Texas A&M University System Student Learning Outcome–Globalization & Diversity
The Texas A&M University System delivers a common set/embraces a common view of important outcomes and is accountable for sustained measurement.
For all TAMU System universities, the rationale for assessing student learning outcomes (SLOs) originates primarily from efforts to maintain institutional effectiveness, which is defined as a process of identifying outcomes, assessing the extent to which they are achieved, and providing evidence of improvement based on their analysis.
Upon completion of their degree program, students will be able to analyze the impact of multiple factors on the interconnectedness of diverse peoples in the global environment.
All criteria met and results exceed expectations with little room for improvement.
Most criteria met and results indicate mastery of objective with some room for improvement.
Acceptable number of criteria met and results meet expectations with room for improvement.
Some criteria met and results indicate need for improvement.
Few criteria met; results indicate need for significant improvement or no/insufficient results reported to measure performance of objective.
A&M-SA is using two NSSE items to assess Globalization and Cultural Diversity: Institutional Contribution: Understanding people of other racial or ethnic backgrounds; and Included diverse perspectives in class discussions or writing assignments.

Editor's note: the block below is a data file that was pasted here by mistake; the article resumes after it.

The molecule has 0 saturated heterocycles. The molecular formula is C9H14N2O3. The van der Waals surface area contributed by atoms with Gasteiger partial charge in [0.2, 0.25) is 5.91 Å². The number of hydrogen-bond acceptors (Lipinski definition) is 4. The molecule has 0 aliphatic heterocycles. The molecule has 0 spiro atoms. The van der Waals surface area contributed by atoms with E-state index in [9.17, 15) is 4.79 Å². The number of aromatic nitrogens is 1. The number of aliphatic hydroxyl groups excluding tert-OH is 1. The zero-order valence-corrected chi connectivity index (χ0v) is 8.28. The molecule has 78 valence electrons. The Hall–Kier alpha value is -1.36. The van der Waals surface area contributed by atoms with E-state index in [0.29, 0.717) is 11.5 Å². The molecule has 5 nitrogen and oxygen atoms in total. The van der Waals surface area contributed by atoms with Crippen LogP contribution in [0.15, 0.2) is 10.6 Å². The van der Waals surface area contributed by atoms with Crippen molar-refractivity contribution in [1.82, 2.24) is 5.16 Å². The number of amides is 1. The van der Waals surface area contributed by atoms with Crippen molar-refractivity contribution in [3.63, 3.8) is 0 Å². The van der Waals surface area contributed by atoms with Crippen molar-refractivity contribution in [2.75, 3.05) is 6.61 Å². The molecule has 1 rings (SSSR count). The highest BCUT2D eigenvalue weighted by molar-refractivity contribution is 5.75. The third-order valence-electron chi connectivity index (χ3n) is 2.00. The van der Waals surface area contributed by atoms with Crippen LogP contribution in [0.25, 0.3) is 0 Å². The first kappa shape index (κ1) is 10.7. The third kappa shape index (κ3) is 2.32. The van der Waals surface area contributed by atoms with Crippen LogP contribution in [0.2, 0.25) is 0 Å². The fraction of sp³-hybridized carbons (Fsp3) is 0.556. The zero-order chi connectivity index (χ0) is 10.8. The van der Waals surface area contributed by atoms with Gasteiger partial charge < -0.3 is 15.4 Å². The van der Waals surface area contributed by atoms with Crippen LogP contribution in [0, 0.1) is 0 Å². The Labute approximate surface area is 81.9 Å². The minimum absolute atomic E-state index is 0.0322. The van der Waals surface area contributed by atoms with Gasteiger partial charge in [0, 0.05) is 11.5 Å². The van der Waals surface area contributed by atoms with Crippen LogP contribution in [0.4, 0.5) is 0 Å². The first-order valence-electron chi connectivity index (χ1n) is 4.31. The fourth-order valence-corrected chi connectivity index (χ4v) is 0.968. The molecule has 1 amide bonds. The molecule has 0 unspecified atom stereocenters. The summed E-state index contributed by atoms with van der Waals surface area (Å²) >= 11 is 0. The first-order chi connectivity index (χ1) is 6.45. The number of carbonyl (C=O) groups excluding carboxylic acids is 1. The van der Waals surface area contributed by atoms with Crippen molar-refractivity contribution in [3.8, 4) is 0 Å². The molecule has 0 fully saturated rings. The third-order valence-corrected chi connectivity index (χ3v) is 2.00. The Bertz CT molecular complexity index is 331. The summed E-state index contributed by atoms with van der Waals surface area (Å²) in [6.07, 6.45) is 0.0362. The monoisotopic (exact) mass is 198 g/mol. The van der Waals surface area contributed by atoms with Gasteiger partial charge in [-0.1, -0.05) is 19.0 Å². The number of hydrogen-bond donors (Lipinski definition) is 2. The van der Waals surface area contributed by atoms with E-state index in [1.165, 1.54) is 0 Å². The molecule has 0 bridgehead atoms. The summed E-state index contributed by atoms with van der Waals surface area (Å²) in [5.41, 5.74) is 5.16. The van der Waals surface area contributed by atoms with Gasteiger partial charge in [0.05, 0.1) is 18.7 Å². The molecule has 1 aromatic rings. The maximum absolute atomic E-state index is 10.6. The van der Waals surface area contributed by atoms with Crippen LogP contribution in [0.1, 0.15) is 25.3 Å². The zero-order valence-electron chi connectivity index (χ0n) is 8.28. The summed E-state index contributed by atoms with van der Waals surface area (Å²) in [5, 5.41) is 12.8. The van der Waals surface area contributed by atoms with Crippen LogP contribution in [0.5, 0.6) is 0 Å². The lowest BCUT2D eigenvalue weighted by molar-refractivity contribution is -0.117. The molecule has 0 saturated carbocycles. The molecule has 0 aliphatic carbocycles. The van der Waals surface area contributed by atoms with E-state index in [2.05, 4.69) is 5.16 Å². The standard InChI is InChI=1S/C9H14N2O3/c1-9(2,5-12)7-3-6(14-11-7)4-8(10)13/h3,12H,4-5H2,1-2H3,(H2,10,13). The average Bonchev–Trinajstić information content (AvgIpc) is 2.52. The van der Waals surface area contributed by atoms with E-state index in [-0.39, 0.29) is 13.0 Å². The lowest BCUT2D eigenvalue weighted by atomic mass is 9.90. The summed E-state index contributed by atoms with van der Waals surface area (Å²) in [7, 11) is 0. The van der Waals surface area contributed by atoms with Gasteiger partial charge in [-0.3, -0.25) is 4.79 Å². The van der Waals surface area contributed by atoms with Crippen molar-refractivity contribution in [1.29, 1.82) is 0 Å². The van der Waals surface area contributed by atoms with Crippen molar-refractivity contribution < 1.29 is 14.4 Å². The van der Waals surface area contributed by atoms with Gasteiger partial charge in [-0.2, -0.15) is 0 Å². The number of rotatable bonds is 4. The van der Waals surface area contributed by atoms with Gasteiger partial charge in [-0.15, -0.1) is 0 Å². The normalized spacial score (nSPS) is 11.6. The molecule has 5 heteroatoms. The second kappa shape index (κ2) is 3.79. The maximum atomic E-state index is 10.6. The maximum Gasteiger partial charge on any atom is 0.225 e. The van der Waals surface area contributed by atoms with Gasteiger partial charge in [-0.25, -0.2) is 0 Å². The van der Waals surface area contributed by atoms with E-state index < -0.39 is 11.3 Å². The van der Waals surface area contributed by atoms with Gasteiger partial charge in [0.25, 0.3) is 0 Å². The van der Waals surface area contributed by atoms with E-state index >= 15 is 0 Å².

Understanding people of other racial/ethnic
backgrounds: Seniors who completed the NSSE had an average score of 2.89, while
juniors averaged 2.87.
Seniors who completed the NSSE had an average score of 3.03, while juniors averaged 2.95. (Spring 2012 Administration Results)
NSSE scores indicate that seniors and juniors provided similar responses to both items.
A&M-San Antonio will be administering the NSSE to upper-division students in Spring 2016. This will provide an additional cycle of data on this student learning outcome.
There are several limitations to this assessment measure. The NSSE is meant to be administered to a cross-section of students to measure the"value‐added" by students' experience at the institution.
The NSSE is administered to students enrolled in senior‐level courses, so it is possible to see growth from reported values for students classified as juniors versus seniors.
However, the NSSE is not a direct measure of students' awareness of globalization and cultural diversity.